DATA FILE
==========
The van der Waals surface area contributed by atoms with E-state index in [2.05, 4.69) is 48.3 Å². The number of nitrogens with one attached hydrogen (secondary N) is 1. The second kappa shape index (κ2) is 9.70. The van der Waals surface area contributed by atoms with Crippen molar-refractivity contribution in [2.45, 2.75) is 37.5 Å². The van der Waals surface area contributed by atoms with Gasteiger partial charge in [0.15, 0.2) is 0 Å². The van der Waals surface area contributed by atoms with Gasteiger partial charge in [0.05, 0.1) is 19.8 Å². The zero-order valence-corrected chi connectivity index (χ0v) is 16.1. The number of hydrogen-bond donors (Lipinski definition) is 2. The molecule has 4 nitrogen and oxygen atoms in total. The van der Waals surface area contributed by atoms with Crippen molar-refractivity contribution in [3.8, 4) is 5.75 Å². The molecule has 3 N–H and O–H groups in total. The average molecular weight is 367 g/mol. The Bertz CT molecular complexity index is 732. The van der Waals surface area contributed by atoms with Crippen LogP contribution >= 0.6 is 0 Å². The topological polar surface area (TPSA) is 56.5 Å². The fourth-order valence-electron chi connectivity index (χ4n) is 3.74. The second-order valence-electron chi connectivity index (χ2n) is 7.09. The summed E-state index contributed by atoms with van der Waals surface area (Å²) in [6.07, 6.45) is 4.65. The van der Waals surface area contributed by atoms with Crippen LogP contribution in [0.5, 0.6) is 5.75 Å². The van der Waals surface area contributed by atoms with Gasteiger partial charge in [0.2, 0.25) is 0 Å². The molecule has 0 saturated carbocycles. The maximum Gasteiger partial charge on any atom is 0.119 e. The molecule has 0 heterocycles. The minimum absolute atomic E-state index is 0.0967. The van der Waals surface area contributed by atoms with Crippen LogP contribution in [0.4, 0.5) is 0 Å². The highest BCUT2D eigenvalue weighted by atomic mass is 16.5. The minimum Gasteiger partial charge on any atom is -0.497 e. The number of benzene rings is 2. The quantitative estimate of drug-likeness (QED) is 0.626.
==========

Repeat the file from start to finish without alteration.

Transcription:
The van der Waals surface area contributed by atoms with E-state index in [2.05, 4.69) is 48.3 Å². The number of nitrogens with one attached hydrogen (secondary N) is 1. The second kappa shape index (κ2) is 9.70. The van der Waals surface area contributed by atoms with Crippen molar-refractivity contribution in [2.45, 2.75) is 37.5 Å². The van der Waals surface area contributed by atoms with Gasteiger partial charge in [0.15, 0.2) is 0 Å². The van der Waals surface area contributed by atoms with Gasteiger partial charge in [0.05, 0.1) is 19.8 Å². The zero-order valence-corrected chi connectivity index (χ0v) is 16.1. The number of hydrogen-bond donors (Lipinski definition) is 2. The molecule has 4 nitrogen and oxygen atoms in total. The van der Waals surface area contributed by atoms with Crippen molar-refractivity contribution in [3.8, 4) is 5.75 Å². The molecule has 3 N–H and O–H groups in total. The average molecular weight is 367 g/mol. The Bertz CT molecular complexity index is 732. The van der Waals surface area contributed by atoms with Crippen LogP contribution >= 0.6 is 0 Å². The topological polar surface area (TPSA) is 56.5 Å². The fourth-order valence-electron chi connectivity index (χ4n) is 3.74. The second-order valence-electron chi connectivity index (χ2n) is 7.09. The summed E-state index contributed by atoms with van der Waals surface area (Å²) in [6.07, 6.45) is 4.65. The van der Waals surface area contributed by atoms with Crippen LogP contribution in [0.5, 0.6) is 5.75 Å². The van der Waals surface area contributed by atoms with Gasteiger partial charge in [0.2, 0.25) is 0 Å². The molecule has 0 saturated carbocycles. The maximum Gasteiger partial charge on any atom is 0.119 e. The molecule has 0 heterocycles. The minimum absolute atomic E-state index is 0.0967. The van der Waals surface area contributed by atoms with Crippen LogP contribution in [0.4, 0.5) is 0 Å². The highest BCUT2D eigenvalue weighted by atomic mass is 16.5. The minimum Gasteiger partial charge on any atom is -0.497 e. The number of benzene rings is 2. The quantitative estimate of drug-likeness (QED) is 0.626.